Alexander McQueen was known for pushing the boundaries of design and certainly wasn’t afraid of incorporating the truly bizarre into his fashion. Saying that, it’s still hard to decide if the legendary designer who passed away in 2010 would be keen on the latest project that uses his, er, essence.
Tina Gorjanc, a fashion student at Central Saint Martins, has announced that with her project deemed “Pure Human” she is creating “a small range of accessories using ‘human leather,’ currently being produced in a laboratory using the DNA from Alexander McQueen,” according to Fashion United. Yeah, she’s growing some McQueen skin and is using it in her designs. Whoa.
Here’s how it’s all going down: Gorjnac apparently snagged a strand of McQueen’s hair from his first collection, ‘Jack the Ripper Stalks his Victims’ which included a lock of the designer’s mane. Preserved in a plastic garment pocket, it was meant to mimic the way it would be kept at a crime scene. Very Alexander McQueen-ish.
Gorjanc will be harvesting to extract the DNA from the hair, which can then in turn be formulated to create skin tissue and subsequently undergo the same procedures as turning animal skin into leather suitable for clothing and accessories. This is done via a tanning process, which can be either vegetable tanned or using chromium sulfate, also referred to chrome-tanned leather.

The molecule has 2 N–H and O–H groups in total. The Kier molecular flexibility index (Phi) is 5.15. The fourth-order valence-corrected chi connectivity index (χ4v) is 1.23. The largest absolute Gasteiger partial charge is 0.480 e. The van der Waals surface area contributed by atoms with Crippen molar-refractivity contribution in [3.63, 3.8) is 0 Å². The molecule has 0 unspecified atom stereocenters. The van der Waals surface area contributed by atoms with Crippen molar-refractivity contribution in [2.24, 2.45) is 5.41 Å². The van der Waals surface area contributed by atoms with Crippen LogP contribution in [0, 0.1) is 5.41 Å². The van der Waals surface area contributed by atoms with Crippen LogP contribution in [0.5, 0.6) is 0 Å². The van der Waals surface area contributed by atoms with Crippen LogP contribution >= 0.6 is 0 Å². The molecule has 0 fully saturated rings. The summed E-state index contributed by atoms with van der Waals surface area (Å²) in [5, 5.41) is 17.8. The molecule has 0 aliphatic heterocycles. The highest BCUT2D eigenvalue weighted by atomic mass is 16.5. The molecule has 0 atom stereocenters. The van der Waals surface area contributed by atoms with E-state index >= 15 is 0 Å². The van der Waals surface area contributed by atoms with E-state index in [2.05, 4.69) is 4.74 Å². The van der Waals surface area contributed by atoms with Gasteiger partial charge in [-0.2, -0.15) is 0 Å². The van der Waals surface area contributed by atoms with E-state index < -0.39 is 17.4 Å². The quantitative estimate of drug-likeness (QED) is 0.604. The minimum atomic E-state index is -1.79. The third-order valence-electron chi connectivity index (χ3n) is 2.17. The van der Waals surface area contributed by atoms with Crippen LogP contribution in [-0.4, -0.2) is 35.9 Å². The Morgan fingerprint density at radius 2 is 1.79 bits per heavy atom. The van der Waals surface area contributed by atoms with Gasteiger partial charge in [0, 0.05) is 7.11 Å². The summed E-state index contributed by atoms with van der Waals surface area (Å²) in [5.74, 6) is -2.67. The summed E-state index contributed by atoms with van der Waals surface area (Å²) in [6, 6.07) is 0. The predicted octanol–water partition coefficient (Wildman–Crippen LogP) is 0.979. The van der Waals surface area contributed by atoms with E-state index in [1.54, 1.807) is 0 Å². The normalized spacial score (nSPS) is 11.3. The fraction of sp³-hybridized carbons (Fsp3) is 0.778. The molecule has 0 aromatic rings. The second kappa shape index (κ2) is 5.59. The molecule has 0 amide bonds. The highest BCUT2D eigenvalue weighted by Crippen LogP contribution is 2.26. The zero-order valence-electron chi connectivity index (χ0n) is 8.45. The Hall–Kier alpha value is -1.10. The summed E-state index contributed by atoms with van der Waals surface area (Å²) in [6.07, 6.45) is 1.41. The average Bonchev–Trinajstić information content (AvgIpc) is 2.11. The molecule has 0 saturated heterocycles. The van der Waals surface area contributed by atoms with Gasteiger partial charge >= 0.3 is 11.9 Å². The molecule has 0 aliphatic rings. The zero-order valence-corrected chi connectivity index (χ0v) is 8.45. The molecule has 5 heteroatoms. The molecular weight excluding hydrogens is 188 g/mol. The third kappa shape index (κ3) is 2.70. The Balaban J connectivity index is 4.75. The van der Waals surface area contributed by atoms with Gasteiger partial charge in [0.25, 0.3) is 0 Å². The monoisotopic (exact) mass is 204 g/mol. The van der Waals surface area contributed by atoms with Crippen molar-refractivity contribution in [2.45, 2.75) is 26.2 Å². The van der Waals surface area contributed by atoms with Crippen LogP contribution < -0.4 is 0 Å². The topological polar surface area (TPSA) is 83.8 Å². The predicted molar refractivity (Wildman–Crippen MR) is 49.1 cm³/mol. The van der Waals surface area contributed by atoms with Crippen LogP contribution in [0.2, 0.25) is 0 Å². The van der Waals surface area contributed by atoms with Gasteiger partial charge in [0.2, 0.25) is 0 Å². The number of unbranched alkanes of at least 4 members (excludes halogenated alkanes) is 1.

If you’re wondering if this is legal, that’s kinda the point. It is (or rather, it’s not illegal) and that’s seriously worrisome.
According to the artist who spoke to Dezeen, “The Pure Human project was designed as a critical design project that aims to address shortcomings concerning the protection of biological information and move the debate forward using current legal structures. If a student like me was able to patent a material extracted from Alexander McQueen’s biological information as there was no legislation to stop me, we can only imagine what big corporations with bigger funding are going to be capable of doing in the future.”
Yeah, that’s creepy as hell.